Challenges and strategies for collaboration and engagement

opengovHere is the text from a speech I’m giving today at the opengov conference as part of a panel discussion. (Update – my co-panelist Steph Gray has posted his outline here).

The text below includes links to articles elsewhere that flesh out the relevant points in more detail.

Most political scientists are still agreed that highly participative policy processes can often result in a poor quality of policymaking. 

Let’s think about what kinds of participation are useful. Opinions can be useful if they are

  • not held fanatically
  • based on evidence
  • don’t lead to a pre-prepared conclusion. 

Often when you hear people quickly get to their conclusions, you suspect that their evidence isn’t great. The less useful opinions are often…

  • argumentative
  • self-interested
  • based upon coercive arguments – ridicule, populist appeal, political threats.

This brings us to the problem of ‘the usual suspects’ 

Active citizens

Passive citizens

  • Busy, working long hours, no agenda, little access or energy, more likely to be conversational and equivocal.

 

They probably won’t have time to come to your website and answer your questions in the first place

One group has more research time but you may not trust their conclusions. The other may have valuable practical experiences but it’s hard to get them down in a useful way.

It’s a bit like talking about politics and policy. One is a ritualised shouting match, the other can be worth listening to.

So, what can we do?

Firstly we have to go to the places where people are. It may mean putting questions on the end of people’s tax forms, or their shopping experience. This may mean social networks. 

We have to find something that they have to, or want to do anyway, and ask them manageable questions while they’re there.

The trick is almost to find a way of eavesdropping on unselfconscious conversation – and how to do this without being big-brotherish!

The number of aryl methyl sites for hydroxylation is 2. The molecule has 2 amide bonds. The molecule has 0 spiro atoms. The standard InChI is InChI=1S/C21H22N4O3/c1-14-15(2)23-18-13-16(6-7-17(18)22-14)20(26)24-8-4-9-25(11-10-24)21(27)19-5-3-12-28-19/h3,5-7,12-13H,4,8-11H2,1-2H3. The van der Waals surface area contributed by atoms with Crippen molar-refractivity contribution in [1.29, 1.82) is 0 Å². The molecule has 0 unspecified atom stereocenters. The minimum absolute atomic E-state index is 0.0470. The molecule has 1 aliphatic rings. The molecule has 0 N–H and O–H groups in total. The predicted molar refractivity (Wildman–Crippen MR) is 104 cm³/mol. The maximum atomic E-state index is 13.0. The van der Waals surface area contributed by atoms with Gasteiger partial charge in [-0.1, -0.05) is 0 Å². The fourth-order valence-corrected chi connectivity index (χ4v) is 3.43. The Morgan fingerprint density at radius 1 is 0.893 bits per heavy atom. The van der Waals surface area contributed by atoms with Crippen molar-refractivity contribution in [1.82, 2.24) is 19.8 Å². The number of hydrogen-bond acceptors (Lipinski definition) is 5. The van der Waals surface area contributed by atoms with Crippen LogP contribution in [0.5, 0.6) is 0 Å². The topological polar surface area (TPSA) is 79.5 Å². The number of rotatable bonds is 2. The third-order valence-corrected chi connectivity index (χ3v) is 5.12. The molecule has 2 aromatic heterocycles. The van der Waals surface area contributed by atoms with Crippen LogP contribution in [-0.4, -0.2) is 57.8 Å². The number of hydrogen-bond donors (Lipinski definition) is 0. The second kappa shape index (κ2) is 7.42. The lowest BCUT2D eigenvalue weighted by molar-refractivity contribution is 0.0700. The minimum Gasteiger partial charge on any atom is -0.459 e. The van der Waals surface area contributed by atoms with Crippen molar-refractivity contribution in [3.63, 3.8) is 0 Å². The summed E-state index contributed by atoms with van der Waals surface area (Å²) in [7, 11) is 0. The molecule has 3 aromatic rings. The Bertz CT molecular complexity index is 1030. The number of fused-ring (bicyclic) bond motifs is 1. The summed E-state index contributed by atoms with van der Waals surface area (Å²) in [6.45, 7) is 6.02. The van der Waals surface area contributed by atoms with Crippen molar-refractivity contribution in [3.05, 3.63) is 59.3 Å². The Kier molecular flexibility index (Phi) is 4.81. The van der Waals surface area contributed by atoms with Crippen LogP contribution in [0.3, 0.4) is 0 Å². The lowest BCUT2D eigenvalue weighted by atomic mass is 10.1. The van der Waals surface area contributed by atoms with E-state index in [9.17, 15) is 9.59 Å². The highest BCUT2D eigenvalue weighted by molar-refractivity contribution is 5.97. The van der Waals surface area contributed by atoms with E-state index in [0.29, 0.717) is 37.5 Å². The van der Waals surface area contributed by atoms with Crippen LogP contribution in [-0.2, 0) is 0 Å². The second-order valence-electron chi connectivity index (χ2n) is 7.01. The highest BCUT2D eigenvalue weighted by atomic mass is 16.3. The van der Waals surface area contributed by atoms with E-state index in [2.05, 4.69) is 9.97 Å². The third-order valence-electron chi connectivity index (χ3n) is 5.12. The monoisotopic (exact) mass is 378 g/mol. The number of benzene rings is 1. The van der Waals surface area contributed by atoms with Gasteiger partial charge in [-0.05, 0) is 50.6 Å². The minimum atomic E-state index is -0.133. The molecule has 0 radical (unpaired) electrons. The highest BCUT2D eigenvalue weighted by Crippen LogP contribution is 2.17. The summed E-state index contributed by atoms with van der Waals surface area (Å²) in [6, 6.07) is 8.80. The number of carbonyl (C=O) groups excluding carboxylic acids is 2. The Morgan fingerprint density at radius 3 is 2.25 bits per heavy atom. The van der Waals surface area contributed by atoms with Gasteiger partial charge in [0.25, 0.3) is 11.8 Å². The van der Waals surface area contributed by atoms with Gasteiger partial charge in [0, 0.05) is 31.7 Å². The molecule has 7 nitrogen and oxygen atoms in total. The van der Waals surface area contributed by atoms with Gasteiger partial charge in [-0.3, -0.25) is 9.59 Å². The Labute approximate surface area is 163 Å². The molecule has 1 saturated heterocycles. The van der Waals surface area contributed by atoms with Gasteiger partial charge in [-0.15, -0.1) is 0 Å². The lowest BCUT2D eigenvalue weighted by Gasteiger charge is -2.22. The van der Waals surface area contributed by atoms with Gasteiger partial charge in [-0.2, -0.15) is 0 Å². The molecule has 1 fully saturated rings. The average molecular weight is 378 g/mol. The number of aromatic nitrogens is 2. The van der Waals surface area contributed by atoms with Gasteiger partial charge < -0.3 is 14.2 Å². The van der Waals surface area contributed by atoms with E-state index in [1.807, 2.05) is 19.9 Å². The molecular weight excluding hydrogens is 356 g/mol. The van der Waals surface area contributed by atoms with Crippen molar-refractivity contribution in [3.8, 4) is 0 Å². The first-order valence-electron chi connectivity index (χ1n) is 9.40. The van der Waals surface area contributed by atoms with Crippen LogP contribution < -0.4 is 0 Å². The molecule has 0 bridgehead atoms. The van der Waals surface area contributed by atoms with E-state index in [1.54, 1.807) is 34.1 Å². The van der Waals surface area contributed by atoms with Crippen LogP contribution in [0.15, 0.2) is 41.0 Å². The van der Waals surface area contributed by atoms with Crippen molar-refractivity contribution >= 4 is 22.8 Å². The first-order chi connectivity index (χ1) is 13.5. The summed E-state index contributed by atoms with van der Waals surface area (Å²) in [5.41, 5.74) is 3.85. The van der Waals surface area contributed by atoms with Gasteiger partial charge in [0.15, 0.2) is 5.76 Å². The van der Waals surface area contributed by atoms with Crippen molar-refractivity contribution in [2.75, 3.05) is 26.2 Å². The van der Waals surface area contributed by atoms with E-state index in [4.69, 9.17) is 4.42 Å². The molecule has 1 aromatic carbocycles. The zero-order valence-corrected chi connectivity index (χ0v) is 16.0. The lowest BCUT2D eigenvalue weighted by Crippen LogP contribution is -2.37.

The two online applications that I’ve seen that I think need to be used a lot more than they are:

Debategraph: It’s about getting people to break down what the issues in a debate are. Once you do that, you can get them to apply their judgements to weighting and priorities. You end up with a very nice bit of javascript that illustrates the arguments. When politicians – or the organisations that you work for – publish your responses, you have to address all of the issues that people have raised and weighed.

Mixed Ink: This a way of getting a lot of people to prepare a persuasive bit of text. There’s a bit of gaming involved in getting your bit of the statement in the final draft. Slate Magazine used it to get 400+ people to jointly draft a statement for President Obama’s inaugural address – and it wasn’t bad.

So in conclusion:

  1. Telling people that they can have a direct input into policy may not work – and it’s probably a lie anyway
  2. Crowdsourcing opinion may be less useful than Crowdsourcing judgement, conversation, evidence and proposals
  3. Perhaps the most effective way of consulting people is involving them in modelling the problem, encouraging them to collaborate towards an agreed solution.

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